The Green Hornet — “The Make Believe Sheriff”

The Green Hornet (1936-1952) aired “The Make Believe sheriff” on July 4, 1944 as its 660th episode out of over 1,000. The Green Hornet was created specifically for radio by producer George Trendle and director James Jewell. The first episode aired January 31, 1936. The series proved so popular its run lasted sixteen years, with its final episode airing in late 1952. The 1940s saw two movie serials featuring the Green Hornet and his staunch ally Kato (The Green Hornet–1940, and The Green Hornet Strikes Again!–1941), which only served to heighten the popularity of the radio show. Several attempts at Green Hornet movies have been made (most recently in 2011) but none have proved as successful as the radio show (this includes the short-lived Green Hornet TV show from the 1970s, which nevertheless catapulted Bruce Lee to stardom in his role as Kato). Over its long radio run four actors were the voice of Britt Reid/the Green Hornet. From the show’s inception in 1936 through 1943 Al Hodge (1912-1979) was the voice of the Hornet (photo top right). In later years he would take on the role of Captain Video (1950-55, photo lower right) for the early television show Captain Video and His Video Rangers (1949-55), the first show of its kind on American television.

The Green Hornet’s real identity is Britt Reid, publisher of the Daily Sentinel. During a visit to the Far East, Reid saved Kato’s life. Kato now links his fortune to that of Reid as a faithful companion, driver of the Black Beauty (forerunner of the Batmobile), and all-around aide-de-camp. (Cover at left from The Green Hornet #19, July 1944.)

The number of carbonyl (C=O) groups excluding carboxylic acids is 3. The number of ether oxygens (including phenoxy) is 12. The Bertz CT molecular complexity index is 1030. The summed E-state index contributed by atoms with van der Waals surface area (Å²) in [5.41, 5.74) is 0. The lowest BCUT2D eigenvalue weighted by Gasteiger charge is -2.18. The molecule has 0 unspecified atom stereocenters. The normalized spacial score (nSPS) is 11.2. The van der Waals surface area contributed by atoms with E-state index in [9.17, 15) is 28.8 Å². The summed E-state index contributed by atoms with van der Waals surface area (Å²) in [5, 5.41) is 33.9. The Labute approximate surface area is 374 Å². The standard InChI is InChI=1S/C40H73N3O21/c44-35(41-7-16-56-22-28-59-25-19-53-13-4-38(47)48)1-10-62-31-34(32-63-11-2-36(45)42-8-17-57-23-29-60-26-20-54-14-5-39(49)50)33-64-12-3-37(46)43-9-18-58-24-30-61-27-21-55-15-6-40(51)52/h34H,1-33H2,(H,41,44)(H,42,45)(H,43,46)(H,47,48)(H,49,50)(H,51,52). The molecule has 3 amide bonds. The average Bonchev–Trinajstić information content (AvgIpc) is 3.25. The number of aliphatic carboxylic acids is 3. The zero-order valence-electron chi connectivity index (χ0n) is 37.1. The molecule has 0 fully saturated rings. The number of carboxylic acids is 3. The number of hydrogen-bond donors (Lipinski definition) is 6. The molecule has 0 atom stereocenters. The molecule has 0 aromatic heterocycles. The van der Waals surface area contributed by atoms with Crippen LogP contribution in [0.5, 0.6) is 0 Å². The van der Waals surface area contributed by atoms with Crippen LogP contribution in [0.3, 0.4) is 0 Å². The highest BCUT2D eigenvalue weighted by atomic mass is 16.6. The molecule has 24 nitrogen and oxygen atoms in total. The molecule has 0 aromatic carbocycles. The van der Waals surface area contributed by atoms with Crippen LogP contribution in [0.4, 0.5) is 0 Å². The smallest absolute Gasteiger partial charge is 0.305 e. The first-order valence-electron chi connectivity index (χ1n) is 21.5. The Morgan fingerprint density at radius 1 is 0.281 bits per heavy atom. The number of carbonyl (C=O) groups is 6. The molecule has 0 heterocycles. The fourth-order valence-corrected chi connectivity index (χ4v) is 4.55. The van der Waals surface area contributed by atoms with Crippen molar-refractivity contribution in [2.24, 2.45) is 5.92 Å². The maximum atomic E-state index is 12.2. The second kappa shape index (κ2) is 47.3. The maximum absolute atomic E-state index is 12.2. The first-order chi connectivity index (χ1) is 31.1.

In the 1930s America was rife with criminal organizations, and not only they, but the common criminal element led to many a radio show featuring crime fighters of various stripes. Of those shows featuring crime busters with secret identities, or a special ability or power, or who employed scientific or advanced technology to thwart criminals, perhaps the most popular trio was Dick Tracy (1934-48), The Green Hornet (1936-52), and The Shadow (1937-54). To place the popularity of these “special” crime fighter shows (as opposed to straight detective or police programs, of which there were many) in some sort of perspective, the Great Depression lasted from 1929-39. During this difficult time the underworld took advantage of a ruined economy in any way it could, including bootlegging illegal alcohol during the era of Prohibition (1920-33). While this was but one enterprise crime families adopted, their schemes and violence were felt in many areas of public life. Al Capone was probably the most well known crime family boss of the time, but by the time The Green Hornet program hit the airwaves Capone was himself out of the picture, having been sent to a Florida prison in 1931, where he would die eleven years later. But crime and crime families continued without Al Capone. Scams, cons, local crime gangs, and any number of rackets bent on cheating the public or enriching one’s own pockets abounded (as they do today).